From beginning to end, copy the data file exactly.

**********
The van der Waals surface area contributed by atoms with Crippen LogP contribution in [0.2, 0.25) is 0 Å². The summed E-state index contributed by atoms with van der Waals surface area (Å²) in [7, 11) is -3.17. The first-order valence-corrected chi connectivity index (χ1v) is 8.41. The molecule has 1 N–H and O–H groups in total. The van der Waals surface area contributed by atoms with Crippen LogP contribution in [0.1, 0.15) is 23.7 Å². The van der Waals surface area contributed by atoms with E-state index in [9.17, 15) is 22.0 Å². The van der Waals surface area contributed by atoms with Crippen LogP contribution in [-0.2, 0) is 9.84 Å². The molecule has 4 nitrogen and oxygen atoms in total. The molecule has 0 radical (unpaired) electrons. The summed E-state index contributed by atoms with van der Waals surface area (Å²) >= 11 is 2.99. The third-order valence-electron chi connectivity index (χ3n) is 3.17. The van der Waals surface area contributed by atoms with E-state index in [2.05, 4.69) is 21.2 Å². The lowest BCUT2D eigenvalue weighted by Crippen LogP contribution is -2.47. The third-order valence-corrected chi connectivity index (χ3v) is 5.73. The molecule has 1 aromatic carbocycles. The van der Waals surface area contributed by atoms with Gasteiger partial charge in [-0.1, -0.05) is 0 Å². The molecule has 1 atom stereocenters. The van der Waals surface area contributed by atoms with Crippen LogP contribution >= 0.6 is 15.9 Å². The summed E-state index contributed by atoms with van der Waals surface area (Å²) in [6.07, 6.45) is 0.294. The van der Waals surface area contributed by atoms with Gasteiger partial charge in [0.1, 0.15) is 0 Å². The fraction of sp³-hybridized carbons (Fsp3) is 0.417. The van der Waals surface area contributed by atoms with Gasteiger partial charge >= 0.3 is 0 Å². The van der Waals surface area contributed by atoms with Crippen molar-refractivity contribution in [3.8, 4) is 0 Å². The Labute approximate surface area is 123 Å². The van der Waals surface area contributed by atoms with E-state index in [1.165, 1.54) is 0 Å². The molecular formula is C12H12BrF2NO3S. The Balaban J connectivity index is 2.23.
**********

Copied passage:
The van der Waals surface area contributed by atoms with Crippen LogP contribution in [0.2, 0.25) is 0 Å². The summed E-state index contributed by atoms with van der Waals surface area (Å²) in [7, 11) is -3.17. The first-order valence-corrected chi connectivity index (χ1v) is 8.41. The molecule has 1 N–H and O–H groups in total. The van der Waals surface area contributed by atoms with Crippen LogP contribution in [0.1, 0.15) is 23.7 Å². The van der Waals surface area contributed by atoms with E-state index in [9.17, 15) is 22.0 Å². The van der Waals surface area contributed by atoms with Crippen LogP contribution in [-0.2, 0) is 9.84 Å². The molecule has 4 nitrogen and oxygen atoms in total. The molecule has 0 radical (unpaired) electrons. The summed E-state index contributed by atoms with van der Waals surface area (Å²) >= 11 is 2.99. The third-order valence-electron chi connectivity index (χ3n) is 3.17. The van der Waals surface area contributed by atoms with E-state index in [2.05, 4.69) is 21.2 Å². The lowest BCUT2D eigenvalue weighted by Crippen LogP contribution is -2.47. The third-order valence-corrected chi connectivity index (χ3v) is 5.73. The molecule has 1 aromatic carbocycles. The van der Waals surface area contributed by atoms with Gasteiger partial charge in [-0.1, -0.05) is 0 Å². The molecule has 1 atom stereocenters. The van der Waals surface area contributed by atoms with Crippen LogP contribution >= 0.6 is 15.9 Å². The summed E-state index contributed by atoms with van der Waals surface area (Å²) in [6.07, 6.45) is 0.294. The van der Waals surface area contributed by atoms with Gasteiger partial charge in [0.1, 0.15) is 0 Å². The fraction of sp³-hybridized carbons (Fsp3) is 0.417. The van der Waals surface area contributed by atoms with Gasteiger partial charge >= 0.3 is 0 Å². The van der Waals surface area contributed by atoms with Crippen molar-refractivity contribution in [3.8, 4) is 0 Å². The Labute approximate surface area is 123 Å². The van der Waals surface area contributed by atoms with E-state index in [1.165, 1.54) is 0 Å². The molecular formula is C12H12BrF2NO3S. The Balaban J connectivity index is 2.23.